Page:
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A graphic that says: Data Depreciation: What It Is & How to Prepare

Do you want to understand your customers better and stand out from your competitors? 

If the answer is yes, data collection and analysis should be a critical part of your marketing strategy.

The right data means you can find out what your customers like and dislike, make the right decisions, improve processes, and predict future trends. 

However, how we collect data, especially in the form of third-party cookies, is changing.

Data depreciation is on the horizon, disrupting not just the type of data marketers collect, but how they gather it.

If you’re wondering what data depreciation is and how to prepare, grab yourself a coffee and read on. 

What Is Data Depreciation?

Data depreciation refers to how certain data types lose their value, becoming less useful and effective over time.

Why are certain types of marketing data depreciating, and what does data depreciation mean for your business? There are several factors that influence data depreciation:

  • Privacy expectations: People are becoming more concerned with how their data is used and want more control over what businesses can and can’t do with their personal information. According to Cisco, one out of three people say they have terminated a relationship with a business over how their data has been used. 
  • Mobile usage: More people are using mobile phones and apps, meaning technologies like third-party cookies lose their value. As an example, in 2021, Apple released its 14.5 update, giving iPhone users more control over how they were tracked online and making it easier to opt out of cookies.
  • Laws and regulations: Governments have introduced strict rules to ensure user data stays safe and protected. For example, the General Data Protection Regulation (GPDR) across the EU and UK, the California Consumer Privacy Act (CCPA), and the Digital Charter Implementation Act in Canada.
  • Technological advancements: Developments in technology mean we can gather information more quickly and effectively without relying on specific types of data. For example, machine learning can help identify patterns and trends from a small existing data set. 

Preparing for the Loss of Third-Party Cookies

The hot topic right now when it comes to data depreciation is third-party cookies.

A third-party cookie is a piece of code created by one domain, used to track data on another domain. 

So for example, let’s say you have social sharing buttons on your blog posts. These cookies are created by the social network platforms or a social sharing provider, and used on your site to identify which buttons web visitors have clicked.

These third-party cookies are in the process of being phased out, due to privacy and security concerns. Firefox and Safari now block third-party cookies by default, with Chrome pledging to stop using them by the end of 2024.

This means businesses won’t be able to use third-party cookies to track customers or advertise to them.

Chart showing most popular browsers in 2023. Chrome 65.74%, Safari 18.86%, Edge 4.27%, Firefox 2.92%, Samsung Internet 2.6%, Opera 2.27%

Given that nearly two-thirds of people use Chrome in 2023, many marketers are now seriously thinking about how the loss of third-party cookies may affect their businesses. 

According to Adobe, three out of four marketers still rely heavily on third-party cookies, with 66 percent of leaders saying the end of third-party cookies will negatively impact their business.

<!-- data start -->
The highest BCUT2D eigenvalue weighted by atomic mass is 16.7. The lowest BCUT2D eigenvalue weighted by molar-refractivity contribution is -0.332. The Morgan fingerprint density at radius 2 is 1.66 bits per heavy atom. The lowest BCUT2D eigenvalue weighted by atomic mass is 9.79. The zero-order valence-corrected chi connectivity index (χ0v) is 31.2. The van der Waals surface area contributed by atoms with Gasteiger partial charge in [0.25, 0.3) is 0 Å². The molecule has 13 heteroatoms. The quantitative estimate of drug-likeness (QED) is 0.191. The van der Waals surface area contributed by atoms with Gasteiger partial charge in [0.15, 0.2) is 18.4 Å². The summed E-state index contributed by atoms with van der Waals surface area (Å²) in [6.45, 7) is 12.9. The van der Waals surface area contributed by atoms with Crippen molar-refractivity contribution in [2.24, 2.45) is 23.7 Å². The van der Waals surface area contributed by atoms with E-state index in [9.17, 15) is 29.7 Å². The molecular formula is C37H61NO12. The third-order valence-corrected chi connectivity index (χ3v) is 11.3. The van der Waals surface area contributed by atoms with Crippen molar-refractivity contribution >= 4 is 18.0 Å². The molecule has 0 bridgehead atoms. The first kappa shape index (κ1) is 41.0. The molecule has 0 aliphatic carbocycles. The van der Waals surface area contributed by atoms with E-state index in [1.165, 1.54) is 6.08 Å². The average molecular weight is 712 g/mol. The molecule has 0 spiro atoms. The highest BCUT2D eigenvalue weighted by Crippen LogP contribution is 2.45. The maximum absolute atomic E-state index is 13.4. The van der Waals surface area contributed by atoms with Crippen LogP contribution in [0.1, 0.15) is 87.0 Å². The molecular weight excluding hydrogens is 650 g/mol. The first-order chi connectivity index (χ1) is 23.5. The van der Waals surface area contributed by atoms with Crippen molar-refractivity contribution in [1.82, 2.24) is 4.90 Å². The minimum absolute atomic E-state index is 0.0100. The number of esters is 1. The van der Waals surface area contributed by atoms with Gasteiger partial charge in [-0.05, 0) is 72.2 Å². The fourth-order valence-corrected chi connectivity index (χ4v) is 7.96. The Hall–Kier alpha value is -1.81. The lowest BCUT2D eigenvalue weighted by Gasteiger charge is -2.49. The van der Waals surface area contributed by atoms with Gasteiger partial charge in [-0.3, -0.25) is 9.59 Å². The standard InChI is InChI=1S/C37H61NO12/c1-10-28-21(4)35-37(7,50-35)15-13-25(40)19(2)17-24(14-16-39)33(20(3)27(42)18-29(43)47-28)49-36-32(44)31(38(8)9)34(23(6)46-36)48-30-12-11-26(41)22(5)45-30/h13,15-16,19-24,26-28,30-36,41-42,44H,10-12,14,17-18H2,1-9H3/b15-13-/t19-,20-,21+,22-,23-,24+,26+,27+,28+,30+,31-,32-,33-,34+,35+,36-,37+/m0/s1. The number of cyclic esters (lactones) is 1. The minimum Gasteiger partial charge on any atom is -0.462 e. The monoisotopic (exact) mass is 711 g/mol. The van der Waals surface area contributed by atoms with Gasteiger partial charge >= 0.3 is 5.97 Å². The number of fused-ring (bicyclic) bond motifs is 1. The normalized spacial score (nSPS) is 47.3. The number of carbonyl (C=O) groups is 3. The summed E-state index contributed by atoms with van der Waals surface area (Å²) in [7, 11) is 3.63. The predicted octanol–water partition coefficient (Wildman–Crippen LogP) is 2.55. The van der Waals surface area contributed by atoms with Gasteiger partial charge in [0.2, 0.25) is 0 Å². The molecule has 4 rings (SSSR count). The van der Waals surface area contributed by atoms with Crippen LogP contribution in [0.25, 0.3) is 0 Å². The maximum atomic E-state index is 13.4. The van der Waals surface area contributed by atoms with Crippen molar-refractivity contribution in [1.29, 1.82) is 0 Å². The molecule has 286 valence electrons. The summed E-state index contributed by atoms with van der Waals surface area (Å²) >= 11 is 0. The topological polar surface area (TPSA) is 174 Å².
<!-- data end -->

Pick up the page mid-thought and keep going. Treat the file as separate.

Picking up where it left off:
However, this doesn’t have to be the case.

How Data Depreciation Impacts Your Marketing Strategy

Data deprecation means we must rethink how we collect and use customer data.

Take targeting and personalization. In the past, businesses used third-party cookie data to identify users and present them with advertising tailored to them. 

Targeting and personalization can be done using first-party cookies and cookieless marketing; this just means businesses need to collect this data differently than before.

Data depreciation also means it’s more important to nurture customer relationships and be more open about how personal data is used. By being more honest and building trust with web visitors, they’re more likely to consent to their data being used.

Strategies to Handle Data Depreciation

The good news is that organizations like Google are taking steps to ensure marketers can continue to receive a steady flow of data.

For example, Google Analytics 4, or GA4, has been designed to use first-party cookies rather than third-party ones. It also uses artificial intelligence to predict future user behavior, for example, how likely a customer is to convert on your website.

It’s still important that businesses take steps to review and audit their personal use of third-party cookies. There are two ways companies can replace third-party cookies: first-party cookies and cookieless marketing. Let’s look at both options.

First-party Cookies

A first-party cookie is directly created by the website that is being visited. 

For example, let’s say you run an e-commerce store. You’d use first-party cookies to save visitors’ shopping carts and automatically sign them into your website. They’re a great way to provide a good user experience to visitors and keep them buying from your brand.

 Diagram explaining the difference between 1st, 2nd, and 3rd party data.

Unlike third-party cookies, first-party cookies are unaffected by data depreciation. This means that by moving to this type of cookie, you can continue tracking, monitoring, and using customer data to your advantage.

The great thing about first-party data is that you’re collecting it yourself, meaning you have complete control over its use. It’s also more likely to be accurate as it’s been willingly given to you by your website visitors.